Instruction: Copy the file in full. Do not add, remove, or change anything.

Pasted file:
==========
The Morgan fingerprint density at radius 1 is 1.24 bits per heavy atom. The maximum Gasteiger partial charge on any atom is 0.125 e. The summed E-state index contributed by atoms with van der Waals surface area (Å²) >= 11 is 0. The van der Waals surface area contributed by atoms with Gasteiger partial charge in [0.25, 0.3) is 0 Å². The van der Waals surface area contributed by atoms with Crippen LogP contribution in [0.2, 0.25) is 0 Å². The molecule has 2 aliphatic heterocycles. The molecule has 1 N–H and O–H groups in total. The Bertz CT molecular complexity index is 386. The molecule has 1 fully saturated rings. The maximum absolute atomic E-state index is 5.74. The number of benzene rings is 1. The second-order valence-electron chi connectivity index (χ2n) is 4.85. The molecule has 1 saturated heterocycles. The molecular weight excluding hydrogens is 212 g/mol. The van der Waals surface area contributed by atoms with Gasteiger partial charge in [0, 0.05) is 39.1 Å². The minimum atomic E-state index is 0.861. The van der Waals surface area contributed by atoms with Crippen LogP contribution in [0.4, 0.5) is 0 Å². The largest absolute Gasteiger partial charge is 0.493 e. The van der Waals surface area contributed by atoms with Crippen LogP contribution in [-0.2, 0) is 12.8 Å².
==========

The Morgan fingerprint density at radius 1 is 1.24 bits per heavy atom. The maximum Gasteiger partial charge on any atom is 0.125 e. The summed E-state index contributed by atoms with van der Waals surface area (Å²) >= 11 is 0. The van der Waals surface area contributed by atoms with Gasteiger partial charge in [0.25, 0.3) is 0 Å². The van der Waals surface area contributed by atoms with Crippen LogP contribution in [0.2, 0.25) is 0 Å². The molecule has 2 aliphatic heterocycles. The molecule has 1 N–H and O–H groups in total. The Bertz CT molecular complexity index is 386. The molecule has 1 fully saturated rings. The maximum absolute atomic E-state index is 5.74. The number of benzene rings is 1. The second-order valence-electron chi connectivity index (χ2n) is 4.85. The molecule has 1 saturated heterocycles. The molecular weight excluding hydrogens is 212 g/mol. The van der Waals surface area contributed by atoms with Gasteiger partial charge in [0, 0.05) is 39.1 Å². The minimum atomic E-state index is 0.861. The van der Waals surface area contributed by atoms with Crippen LogP contribution in [0.4, 0.5) is 0 Å². The largest absolute Gasteiger partial charge is 0.493 e. The van der Waals surface area contributed by atoms with Crippen LogP contribution in [-0.2, 0) is 12.8 Å².